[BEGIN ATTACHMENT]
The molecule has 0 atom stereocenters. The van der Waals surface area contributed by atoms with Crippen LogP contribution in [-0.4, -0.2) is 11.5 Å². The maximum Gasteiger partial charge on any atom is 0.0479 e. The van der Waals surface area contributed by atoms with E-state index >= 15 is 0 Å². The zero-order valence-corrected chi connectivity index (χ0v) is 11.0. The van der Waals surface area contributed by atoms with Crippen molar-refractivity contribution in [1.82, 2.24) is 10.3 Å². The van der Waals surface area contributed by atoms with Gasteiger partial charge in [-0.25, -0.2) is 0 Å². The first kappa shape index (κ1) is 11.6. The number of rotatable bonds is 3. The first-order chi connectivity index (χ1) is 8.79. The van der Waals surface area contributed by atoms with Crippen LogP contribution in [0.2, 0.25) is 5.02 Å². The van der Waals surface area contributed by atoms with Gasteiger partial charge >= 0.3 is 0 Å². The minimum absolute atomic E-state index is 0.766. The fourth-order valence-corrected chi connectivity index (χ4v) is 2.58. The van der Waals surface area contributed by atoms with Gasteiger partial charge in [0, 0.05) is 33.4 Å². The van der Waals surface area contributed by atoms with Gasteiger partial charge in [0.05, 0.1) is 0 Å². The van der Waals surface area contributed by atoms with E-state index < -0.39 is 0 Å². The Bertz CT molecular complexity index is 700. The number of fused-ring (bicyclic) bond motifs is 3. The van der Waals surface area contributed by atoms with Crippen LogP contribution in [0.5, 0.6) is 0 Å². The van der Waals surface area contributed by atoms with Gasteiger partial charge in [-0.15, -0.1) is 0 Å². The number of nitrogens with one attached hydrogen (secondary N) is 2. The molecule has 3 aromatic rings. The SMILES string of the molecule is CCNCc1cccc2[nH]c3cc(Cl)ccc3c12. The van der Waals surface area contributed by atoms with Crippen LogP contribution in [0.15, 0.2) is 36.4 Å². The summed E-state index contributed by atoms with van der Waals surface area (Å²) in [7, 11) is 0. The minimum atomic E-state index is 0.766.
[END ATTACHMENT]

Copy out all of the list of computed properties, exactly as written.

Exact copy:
The molecule has 0 atom stereocenters. The van der Waals surface area contributed by atoms with Crippen LogP contribution in [-0.4, -0.2) is 11.5 Å². The maximum Gasteiger partial charge on any atom is 0.0479 e. The van der Waals surface area contributed by atoms with E-state index >= 15 is 0 Å². The zero-order valence-corrected chi connectivity index (χ0v) is 11.0. The van der Waals surface area contributed by atoms with Crippen molar-refractivity contribution in [1.82, 2.24) is 10.3 Å². The van der Waals surface area contributed by atoms with Gasteiger partial charge in [-0.25, -0.2) is 0 Å². The first kappa shape index (κ1) is 11.6. The number of rotatable bonds is 3. The first-order chi connectivity index (χ1) is 8.79. The van der Waals surface area contributed by atoms with Crippen LogP contribution in [0.2, 0.25) is 5.02 Å². The van der Waals surface area contributed by atoms with Gasteiger partial charge >= 0.3 is 0 Å². The minimum absolute atomic E-state index is 0.766. The fourth-order valence-corrected chi connectivity index (χ4v) is 2.58. The van der Waals surface area contributed by atoms with Gasteiger partial charge in [0, 0.05) is 33.4 Å². The van der Waals surface area contributed by atoms with Gasteiger partial charge in [0.05, 0.1) is 0 Å². The van der Waals surface area contributed by atoms with E-state index < -0.39 is 0 Å². The Bertz CT molecular complexity index is 700. The number of fused-ring (bicyclic) bond motifs is 3. The van der Waals surface area contributed by atoms with Crippen LogP contribution in [0.5, 0.6) is 0 Å². The van der Waals surface area contributed by atoms with Gasteiger partial charge in [-0.15, -0.1) is 0 Å². The number of nitrogens with one attached hydrogen (secondary N) is 2. The molecule has 3 aromatic rings. The SMILES string of the molecule is CCNCc1cccc2[nH]c3cc(Cl)ccc3c12. The van der Waals surface area contributed by atoms with Crippen LogP contribution in [0.15, 0.2) is 36.4 Å². The summed E-state index contributed by atoms with van der Waals surface area (Å²) in [7, 11) is 0. The minimum atomic E-state index is 0.766.